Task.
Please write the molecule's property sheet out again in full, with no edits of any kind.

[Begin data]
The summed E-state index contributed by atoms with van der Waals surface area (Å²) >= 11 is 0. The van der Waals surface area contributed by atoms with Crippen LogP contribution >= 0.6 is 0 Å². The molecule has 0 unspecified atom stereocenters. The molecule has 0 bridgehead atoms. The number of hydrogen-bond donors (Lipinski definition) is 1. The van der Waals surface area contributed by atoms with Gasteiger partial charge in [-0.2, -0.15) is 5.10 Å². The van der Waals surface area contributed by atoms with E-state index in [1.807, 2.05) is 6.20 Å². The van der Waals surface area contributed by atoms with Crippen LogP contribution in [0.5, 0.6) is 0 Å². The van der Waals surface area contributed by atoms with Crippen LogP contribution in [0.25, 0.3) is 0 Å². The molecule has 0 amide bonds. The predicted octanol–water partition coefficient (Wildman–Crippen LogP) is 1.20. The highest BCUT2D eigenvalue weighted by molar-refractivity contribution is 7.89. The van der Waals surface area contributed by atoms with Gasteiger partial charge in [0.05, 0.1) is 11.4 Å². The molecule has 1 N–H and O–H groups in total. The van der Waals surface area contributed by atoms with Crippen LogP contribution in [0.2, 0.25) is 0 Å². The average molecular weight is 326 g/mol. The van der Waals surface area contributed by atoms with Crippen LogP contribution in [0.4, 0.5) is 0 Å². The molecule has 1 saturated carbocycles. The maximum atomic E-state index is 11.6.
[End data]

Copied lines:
The summed E-state index contributed by atoms with van der Waals surface area (Å²) >= 11 is 0. The van der Waals surface area contributed by atoms with Crippen LogP contribution >= 0.6 is 0 Å². The molecule has 0 unspecified atom stereocenters. The molecule has 0 bridgehead atoms. The number of hydrogen-bond donors (Lipinski definition) is 1. The van der Waals surface area contributed by atoms with Gasteiger partial charge in [-0.2, -0.15) is 5.10 Å². The van der Waals surface area contributed by atoms with E-state index in [1.807, 2.05) is 6.20 Å². The van der Waals surface area contributed by atoms with Crippen LogP contribution in [0.5, 0.6) is 0 Å². The van der Waals surface area contributed by atoms with Crippen LogP contribution in [0.25, 0.3) is 0 Å². The molecule has 0 amide bonds. The predicted octanol–water partition coefficient (Wildman–Crippen LogP) is 1.20. The highest BCUT2D eigenvalue weighted by molar-refractivity contribution is 7.89. The van der Waals surface area contributed by atoms with Gasteiger partial charge in [0.05, 0.1) is 11.4 Å². The molecule has 1 N–H and O–H groups in total. The van der Waals surface area contributed by atoms with Crippen LogP contribution in [0.2, 0.25) is 0 Å². The average molecular weight is 326 g/mol. The van der Waals surface area contributed by atoms with Crippen LogP contribution in [0.4, 0.5) is 0 Å². The molecule has 1 saturated carbocycles. The maximum atomic E-state index is 11.6.